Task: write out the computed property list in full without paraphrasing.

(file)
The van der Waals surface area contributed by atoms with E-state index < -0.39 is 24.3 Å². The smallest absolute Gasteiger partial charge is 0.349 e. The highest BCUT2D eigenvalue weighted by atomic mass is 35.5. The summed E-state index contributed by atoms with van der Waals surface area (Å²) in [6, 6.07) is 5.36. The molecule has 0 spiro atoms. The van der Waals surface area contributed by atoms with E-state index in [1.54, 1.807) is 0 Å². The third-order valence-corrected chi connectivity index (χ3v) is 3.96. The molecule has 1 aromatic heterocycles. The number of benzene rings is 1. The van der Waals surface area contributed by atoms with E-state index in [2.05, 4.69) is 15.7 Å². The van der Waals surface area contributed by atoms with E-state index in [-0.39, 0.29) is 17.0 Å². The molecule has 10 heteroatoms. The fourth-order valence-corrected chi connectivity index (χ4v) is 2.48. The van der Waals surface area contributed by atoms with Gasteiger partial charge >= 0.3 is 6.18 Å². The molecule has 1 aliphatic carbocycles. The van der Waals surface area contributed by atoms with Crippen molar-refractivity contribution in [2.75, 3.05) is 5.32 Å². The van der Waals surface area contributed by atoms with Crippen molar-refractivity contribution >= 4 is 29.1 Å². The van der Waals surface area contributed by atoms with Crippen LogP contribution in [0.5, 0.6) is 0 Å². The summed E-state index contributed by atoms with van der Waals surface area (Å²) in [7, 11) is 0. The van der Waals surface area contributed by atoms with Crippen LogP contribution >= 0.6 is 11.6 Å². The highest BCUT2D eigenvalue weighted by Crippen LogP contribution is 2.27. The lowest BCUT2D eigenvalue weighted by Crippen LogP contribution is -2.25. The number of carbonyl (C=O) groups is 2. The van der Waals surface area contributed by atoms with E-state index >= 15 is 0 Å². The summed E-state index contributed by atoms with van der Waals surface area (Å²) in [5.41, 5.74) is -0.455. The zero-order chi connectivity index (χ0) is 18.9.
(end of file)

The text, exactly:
The van der Waals surface area contributed by atoms with E-state index < -0.39 is 24.3 Å². The smallest absolute Gasteiger partial charge is 0.349 e. The highest BCUT2D eigenvalue weighted by atomic mass is 35.5. The summed E-state index contributed by atoms with van der Waals surface area (Å²) in [6, 6.07) is 5.36. The molecule has 0 spiro atoms. The van der Waals surface area contributed by atoms with E-state index in [1.54, 1.807) is 0 Å². The third-order valence-corrected chi connectivity index (χ3v) is 3.96. The molecule has 1 aromatic heterocycles. The number of benzene rings is 1. The van der Waals surface area contributed by atoms with E-state index in [2.05, 4.69) is 15.7 Å². The van der Waals surface area contributed by atoms with E-state index in [-0.39, 0.29) is 17.0 Å². The molecule has 10 heteroatoms. The fourth-order valence-corrected chi connectivity index (χ4v) is 2.48. The van der Waals surface area contributed by atoms with Gasteiger partial charge >= 0.3 is 6.18 Å². The molecule has 1 aliphatic carbocycles. The van der Waals surface area contributed by atoms with Crippen molar-refractivity contribution in [2.75, 3.05) is 5.32 Å². The van der Waals surface area contributed by atoms with Crippen molar-refractivity contribution >= 4 is 29.1 Å². The van der Waals surface area contributed by atoms with Crippen LogP contribution in [0.5, 0.6) is 0 Å². The summed E-state index contributed by atoms with van der Waals surface area (Å²) in [7, 11) is 0. The van der Waals surface area contributed by atoms with Crippen LogP contribution >= 0.6 is 11.6 Å². The highest BCUT2D eigenvalue weighted by Crippen LogP contribution is 2.27. The lowest BCUT2D eigenvalue weighted by Crippen LogP contribution is -2.25. The number of carbonyl (C=O) groups is 2. The van der Waals surface area contributed by atoms with E-state index >= 15 is 0 Å². The summed E-state index contributed by atoms with van der Waals surface area (Å²) in [5.41, 5.74) is -0.455. The zero-order chi connectivity index (χ0) is 18.9.